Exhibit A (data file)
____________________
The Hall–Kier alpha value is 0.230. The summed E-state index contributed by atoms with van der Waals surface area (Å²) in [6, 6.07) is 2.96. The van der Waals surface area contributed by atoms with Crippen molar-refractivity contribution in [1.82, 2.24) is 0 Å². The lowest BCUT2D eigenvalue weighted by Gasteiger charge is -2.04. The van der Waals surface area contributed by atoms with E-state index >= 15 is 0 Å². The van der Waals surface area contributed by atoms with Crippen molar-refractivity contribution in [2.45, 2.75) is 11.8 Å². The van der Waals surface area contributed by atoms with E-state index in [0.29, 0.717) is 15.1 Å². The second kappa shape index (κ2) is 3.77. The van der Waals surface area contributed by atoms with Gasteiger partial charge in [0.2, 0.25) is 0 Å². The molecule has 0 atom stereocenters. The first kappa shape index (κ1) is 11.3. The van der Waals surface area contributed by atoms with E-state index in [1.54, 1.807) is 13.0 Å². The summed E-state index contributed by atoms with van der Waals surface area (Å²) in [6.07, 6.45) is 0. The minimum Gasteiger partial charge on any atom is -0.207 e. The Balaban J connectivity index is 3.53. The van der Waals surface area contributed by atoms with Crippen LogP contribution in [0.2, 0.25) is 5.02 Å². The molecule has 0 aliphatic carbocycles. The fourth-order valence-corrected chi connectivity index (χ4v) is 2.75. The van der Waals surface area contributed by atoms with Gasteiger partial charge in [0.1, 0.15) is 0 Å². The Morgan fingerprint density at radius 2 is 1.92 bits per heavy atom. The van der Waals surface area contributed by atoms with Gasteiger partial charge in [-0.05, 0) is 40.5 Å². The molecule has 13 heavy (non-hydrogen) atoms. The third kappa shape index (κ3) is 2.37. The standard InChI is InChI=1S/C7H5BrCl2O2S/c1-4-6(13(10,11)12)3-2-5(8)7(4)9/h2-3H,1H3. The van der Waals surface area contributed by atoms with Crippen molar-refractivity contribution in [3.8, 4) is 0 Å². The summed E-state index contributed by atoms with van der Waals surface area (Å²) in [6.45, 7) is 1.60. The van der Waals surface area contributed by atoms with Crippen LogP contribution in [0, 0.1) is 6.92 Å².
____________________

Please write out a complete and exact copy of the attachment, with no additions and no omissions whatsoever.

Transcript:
The Hall–Kier alpha value is 0.230. The summed E-state index contributed by atoms with van der Waals surface area (Å²) in [6, 6.07) is 2.96. The van der Waals surface area contributed by atoms with Crippen molar-refractivity contribution in [1.82, 2.24) is 0 Å². The lowest BCUT2D eigenvalue weighted by Gasteiger charge is -2.04. The van der Waals surface area contributed by atoms with E-state index >= 15 is 0 Å². The van der Waals surface area contributed by atoms with Crippen molar-refractivity contribution in [2.45, 2.75) is 11.8 Å². The van der Waals surface area contributed by atoms with E-state index in [0.29, 0.717) is 15.1 Å². The second kappa shape index (κ2) is 3.77. The van der Waals surface area contributed by atoms with Gasteiger partial charge in [0.2, 0.25) is 0 Å². The molecule has 0 atom stereocenters. The first kappa shape index (κ1) is 11.3. The van der Waals surface area contributed by atoms with E-state index in [1.54, 1.807) is 13.0 Å². The summed E-state index contributed by atoms with van der Waals surface area (Å²) in [6.07, 6.45) is 0. The minimum Gasteiger partial charge on any atom is -0.207 e. The Balaban J connectivity index is 3.53. The van der Waals surface area contributed by atoms with Crippen LogP contribution in [0.2, 0.25) is 5.02 Å². The molecule has 0 aliphatic carbocycles. The fourth-order valence-corrected chi connectivity index (χ4v) is 2.75. The van der Waals surface area contributed by atoms with Gasteiger partial charge in [0.1, 0.15) is 0 Å². The Morgan fingerprint density at radius 2 is 1.92 bits per heavy atom. The van der Waals surface area contributed by atoms with Gasteiger partial charge in [-0.05, 0) is 40.5 Å². The molecule has 13 heavy (non-hydrogen) atoms. The third kappa shape index (κ3) is 2.37. The standard InChI is InChI=1S/C7H5BrCl2O2S/c1-4-6(13(10,11)12)3-2-5(8)7(4)9/h2-3H,1H3. The van der Waals surface area contributed by atoms with Crippen molar-refractivity contribution in [3.8, 4) is 0 Å². The summed E-state index contributed by atoms with van der Waals surface area (Å²) in [6.45, 7) is 1.60. The van der Waals surface area contributed by atoms with Crippen LogP contribution in [0, 0.1) is 6.92 Å².